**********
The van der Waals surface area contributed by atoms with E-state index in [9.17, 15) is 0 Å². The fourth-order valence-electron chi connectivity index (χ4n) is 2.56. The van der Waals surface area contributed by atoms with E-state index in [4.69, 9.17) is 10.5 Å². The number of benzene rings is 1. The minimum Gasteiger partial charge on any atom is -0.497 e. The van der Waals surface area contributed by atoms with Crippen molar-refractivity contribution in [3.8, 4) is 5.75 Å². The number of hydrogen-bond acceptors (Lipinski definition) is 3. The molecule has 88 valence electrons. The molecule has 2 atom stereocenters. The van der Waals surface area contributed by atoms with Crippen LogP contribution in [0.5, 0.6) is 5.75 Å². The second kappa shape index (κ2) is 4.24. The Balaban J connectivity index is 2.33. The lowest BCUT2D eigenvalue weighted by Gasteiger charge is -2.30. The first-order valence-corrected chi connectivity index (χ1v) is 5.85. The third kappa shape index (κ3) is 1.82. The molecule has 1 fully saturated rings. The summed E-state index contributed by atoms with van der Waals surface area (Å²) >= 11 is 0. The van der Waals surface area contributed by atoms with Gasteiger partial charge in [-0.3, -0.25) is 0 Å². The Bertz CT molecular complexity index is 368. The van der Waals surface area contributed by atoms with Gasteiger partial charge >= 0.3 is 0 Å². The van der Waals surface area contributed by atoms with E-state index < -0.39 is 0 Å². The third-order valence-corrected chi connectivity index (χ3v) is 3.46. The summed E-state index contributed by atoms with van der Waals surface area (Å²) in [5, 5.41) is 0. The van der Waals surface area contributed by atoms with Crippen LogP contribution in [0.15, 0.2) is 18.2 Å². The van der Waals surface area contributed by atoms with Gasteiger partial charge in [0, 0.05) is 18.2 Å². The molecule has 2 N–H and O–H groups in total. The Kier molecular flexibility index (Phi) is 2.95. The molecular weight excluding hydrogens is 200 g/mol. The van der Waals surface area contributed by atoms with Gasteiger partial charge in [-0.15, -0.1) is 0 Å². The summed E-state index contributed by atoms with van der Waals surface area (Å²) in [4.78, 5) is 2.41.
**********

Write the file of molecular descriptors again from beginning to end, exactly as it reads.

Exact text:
The van der Waals surface area contributed by atoms with E-state index in [9.17, 15) is 0 Å². The fourth-order valence-electron chi connectivity index (χ4n) is 2.56. The van der Waals surface area contributed by atoms with E-state index in [4.69, 9.17) is 10.5 Å². The number of benzene rings is 1. The minimum Gasteiger partial charge on any atom is -0.497 e. The van der Waals surface area contributed by atoms with Crippen molar-refractivity contribution in [3.8, 4) is 5.75 Å². The number of hydrogen-bond acceptors (Lipinski definition) is 3. The molecule has 88 valence electrons. The molecule has 2 atom stereocenters. The van der Waals surface area contributed by atoms with Crippen LogP contribution in [0.5, 0.6) is 5.75 Å². The second kappa shape index (κ2) is 4.24. The Balaban J connectivity index is 2.33. The lowest BCUT2D eigenvalue weighted by Gasteiger charge is -2.30. The first-order valence-corrected chi connectivity index (χ1v) is 5.85. The third kappa shape index (κ3) is 1.82. The molecule has 1 fully saturated rings. The summed E-state index contributed by atoms with van der Waals surface area (Å²) >= 11 is 0. The van der Waals surface area contributed by atoms with Gasteiger partial charge in [-0.3, -0.25) is 0 Å². The Bertz CT molecular complexity index is 368. The van der Waals surface area contributed by atoms with Gasteiger partial charge >= 0.3 is 0 Å². The van der Waals surface area contributed by atoms with E-state index < -0.39 is 0 Å². The third-order valence-corrected chi connectivity index (χ3v) is 3.46. The summed E-state index contributed by atoms with van der Waals surface area (Å²) in [5, 5.41) is 0. The van der Waals surface area contributed by atoms with Crippen LogP contribution in [0.15, 0.2) is 18.2 Å². The van der Waals surface area contributed by atoms with Gasteiger partial charge in [0, 0.05) is 18.2 Å². The molecule has 2 N–H and O–H groups in total. The Kier molecular flexibility index (Phi) is 2.95. The molecular weight excluding hydrogens is 200 g/mol. The van der Waals surface area contributed by atoms with Gasteiger partial charge in [-0.15, -0.1) is 0 Å². The summed E-state index contributed by atoms with van der Waals surface area (Å²) in [4.78, 5) is 2.41.